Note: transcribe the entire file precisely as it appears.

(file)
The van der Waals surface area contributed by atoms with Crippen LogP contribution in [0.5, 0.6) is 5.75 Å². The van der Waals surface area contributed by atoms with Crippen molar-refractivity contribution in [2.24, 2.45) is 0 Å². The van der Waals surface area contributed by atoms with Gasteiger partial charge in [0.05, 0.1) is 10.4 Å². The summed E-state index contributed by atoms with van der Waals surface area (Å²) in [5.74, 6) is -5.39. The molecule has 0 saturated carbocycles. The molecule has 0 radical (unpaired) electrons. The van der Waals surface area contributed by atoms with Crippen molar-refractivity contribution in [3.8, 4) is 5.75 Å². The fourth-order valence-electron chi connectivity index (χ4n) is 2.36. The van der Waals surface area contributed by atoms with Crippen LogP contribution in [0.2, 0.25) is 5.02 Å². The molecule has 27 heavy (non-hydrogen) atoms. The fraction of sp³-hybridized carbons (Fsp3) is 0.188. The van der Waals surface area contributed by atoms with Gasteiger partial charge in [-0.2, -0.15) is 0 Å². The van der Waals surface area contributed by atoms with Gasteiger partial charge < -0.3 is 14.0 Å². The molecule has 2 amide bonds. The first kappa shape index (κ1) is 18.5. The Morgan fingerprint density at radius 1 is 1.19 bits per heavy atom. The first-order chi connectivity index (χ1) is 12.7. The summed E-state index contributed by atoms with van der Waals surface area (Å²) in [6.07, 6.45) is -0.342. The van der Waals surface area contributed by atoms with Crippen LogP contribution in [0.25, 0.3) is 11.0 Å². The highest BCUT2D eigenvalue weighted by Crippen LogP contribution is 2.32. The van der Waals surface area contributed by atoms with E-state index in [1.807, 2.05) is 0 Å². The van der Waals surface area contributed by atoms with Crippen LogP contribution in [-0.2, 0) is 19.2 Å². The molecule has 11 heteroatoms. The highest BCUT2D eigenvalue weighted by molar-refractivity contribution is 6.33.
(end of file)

The van der Waals surface area contributed by atoms with Crippen LogP contribution in [0.5, 0.6) is 5.75 Å². The van der Waals surface area contributed by atoms with Crippen molar-refractivity contribution in [2.24, 2.45) is 0 Å². The van der Waals surface area contributed by atoms with Gasteiger partial charge in [0.05, 0.1) is 10.4 Å². The summed E-state index contributed by atoms with van der Waals surface area (Å²) in [5.74, 6) is -5.39. The molecule has 0 saturated carbocycles. The molecule has 0 radical (unpaired) electrons. The van der Waals surface area contributed by atoms with Crippen molar-refractivity contribution in [3.8, 4) is 5.75 Å². The fourth-order valence-electron chi connectivity index (χ4n) is 2.36. The van der Waals surface area contributed by atoms with Crippen LogP contribution in [0.2, 0.25) is 5.02 Å². The molecule has 27 heavy (non-hydrogen) atoms. The fraction of sp³-hybridized carbons (Fsp3) is 0.188. The van der Waals surface area contributed by atoms with Gasteiger partial charge in [-0.2, -0.15) is 0 Å². The van der Waals surface area contributed by atoms with Gasteiger partial charge < -0.3 is 14.0 Å². The molecule has 2 amide bonds. The first kappa shape index (κ1) is 18.5. The Morgan fingerprint density at radius 1 is 1.19 bits per heavy atom. The first-order chi connectivity index (χ1) is 12.7. The summed E-state index contributed by atoms with van der Waals surface area (Å²) in [6.07, 6.45) is -0.342. The van der Waals surface area contributed by atoms with Crippen LogP contribution in [0.25, 0.3) is 11.0 Å². The highest BCUT2D eigenvalue weighted by Crippen LogP contribution is 2.32. The van der Waals surface area contributed by atoms with E-state index in [1.807, 2.05) is 0 Å². The van der Waals surface area contributed by atoms with Crippen LogP contribution in [-0.2, 0) is 19.2 Å². The molecule has 11 heteroatoms. The highest BCUT2D eigenvalue weighted by molar-refractivity contribution is 6.33.